The EU's Spring Package: The radical agenda the EU needs?

17 June 2010 12:00 - 13:30 GMT+01 (BST)
Public event
Streamed live online

Speakers:

Sven Kuehn von Burgsdorff - Acting Head of Unit, DG Dev, European Commission
Gideon Rabinowitz - Coordinator,  UK Aid Network (UKAN)

Simon Maxwell - Senior Research Associate, ODI


Chair:

Claire Melamed - Head of Growth and Equity, ODI

Description

The EU ‘Spring Package’ on development is the first major policy statement by the new Development Commissioner, Andris Piebalgs. Does it mark new strategic leadership? Does it suggest the Commissioner will take political risks? Will it excite and challenge the Member States?  Will it enable the EU to lead the way at the UN MDG Summit in September?

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Presentationpdf

1.      After welcome and introductions from Claire Melamed, Sven Kuehn von Burgsdorff, recently appointed Head of Policy in DG Development began by outlining the key messages from the Foreign Affairs Council (FAC) conclusions of June 14 2010.  They were:

a.            That the EU believes the Millennium Development Goals (MDGs) can still be achieved, with the necessary political will, resources and by sharing responsibility internationally.  There should be a renewed focus on the MDGs and countries that are most off-track.  The Council has asked the Commission to compile a list of priority countries, which is underway (a meeting with the Member States has been convened in a couple of weeks to agree on a methodology).  This list should contain two elements: (i) a needs assessment, most likely using UN, WTO and FAO data, and (ii) an ownership assessment, an assessment based on the commitment of developing countries to reaching the MDGs.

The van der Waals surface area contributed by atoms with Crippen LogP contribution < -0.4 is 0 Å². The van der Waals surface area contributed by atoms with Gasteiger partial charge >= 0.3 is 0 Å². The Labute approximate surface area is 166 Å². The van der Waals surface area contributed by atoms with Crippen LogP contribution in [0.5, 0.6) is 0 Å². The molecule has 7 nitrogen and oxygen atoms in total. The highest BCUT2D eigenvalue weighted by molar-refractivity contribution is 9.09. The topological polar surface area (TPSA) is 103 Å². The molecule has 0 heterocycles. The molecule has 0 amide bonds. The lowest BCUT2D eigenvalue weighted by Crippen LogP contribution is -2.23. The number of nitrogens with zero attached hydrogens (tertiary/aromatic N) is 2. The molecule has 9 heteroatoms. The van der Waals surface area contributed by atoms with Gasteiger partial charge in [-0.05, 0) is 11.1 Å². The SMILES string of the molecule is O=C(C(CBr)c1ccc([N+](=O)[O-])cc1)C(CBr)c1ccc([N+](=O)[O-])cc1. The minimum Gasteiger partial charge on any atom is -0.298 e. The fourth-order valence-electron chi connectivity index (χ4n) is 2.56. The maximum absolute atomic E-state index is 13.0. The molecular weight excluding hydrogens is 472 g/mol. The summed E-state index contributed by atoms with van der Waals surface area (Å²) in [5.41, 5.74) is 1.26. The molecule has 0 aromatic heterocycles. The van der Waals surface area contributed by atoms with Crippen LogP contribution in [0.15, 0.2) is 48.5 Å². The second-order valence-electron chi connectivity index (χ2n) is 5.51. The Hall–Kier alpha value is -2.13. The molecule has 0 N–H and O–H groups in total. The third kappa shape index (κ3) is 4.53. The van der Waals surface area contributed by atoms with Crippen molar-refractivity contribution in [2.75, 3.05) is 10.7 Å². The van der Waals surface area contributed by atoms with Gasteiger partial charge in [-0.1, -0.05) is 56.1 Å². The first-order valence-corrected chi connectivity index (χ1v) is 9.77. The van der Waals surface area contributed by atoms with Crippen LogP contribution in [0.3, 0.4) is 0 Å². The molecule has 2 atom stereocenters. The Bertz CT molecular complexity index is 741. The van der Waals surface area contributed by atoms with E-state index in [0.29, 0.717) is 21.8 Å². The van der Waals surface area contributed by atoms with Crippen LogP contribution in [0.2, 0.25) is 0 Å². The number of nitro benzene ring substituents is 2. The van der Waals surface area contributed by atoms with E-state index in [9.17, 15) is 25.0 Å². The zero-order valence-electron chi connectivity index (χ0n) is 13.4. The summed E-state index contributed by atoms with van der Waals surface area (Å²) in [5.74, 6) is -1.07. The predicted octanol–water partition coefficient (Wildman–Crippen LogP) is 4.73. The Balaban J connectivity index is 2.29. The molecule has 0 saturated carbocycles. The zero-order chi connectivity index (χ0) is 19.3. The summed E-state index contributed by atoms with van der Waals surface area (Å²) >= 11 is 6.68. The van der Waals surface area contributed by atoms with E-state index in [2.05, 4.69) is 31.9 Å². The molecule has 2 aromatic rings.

b.            That so far, the discussion on MDGs has been donor-driven and this needs to change; in this respect, Sven sees the Council Conclusions as a “call to action” for developing countries. 

c.             That there is a need to look at financing for development from a holistic perspective.  ODA alone is not sufficient and new sources of financing must be found.  The conclusions emphasise the importance of domestic resource allocation, the need to improve the international tax environment and to increase foreign and domestic investment, mobilising the private sector and creating more public-private partnerships. Whilst ODA will remain for the neat future the backbone of development assistance, innovative, predictable and stable finance to complement ODA must be ensured. 

d.            The importance – and complexity - of policy coherence for development.  There must be coherence not only between policies but also between policies and means, and amongst all international donors, not just European ones.    

e.            The commitment to the ongoing aid effectiveness agenda.  The Council has invited the Commission to develop proposals in terms of joint programming, division of labour and on mutual accountability and transparency; the Commission has committed itself to produce a Communication on accountability and transparency before the end of this year and on joint programming by the beginning of 2011.  In addition, the Commission will agree on a division of labour chapter which is still missing from the Operational Aid Effectiveness Framework which was adopted by the Council in November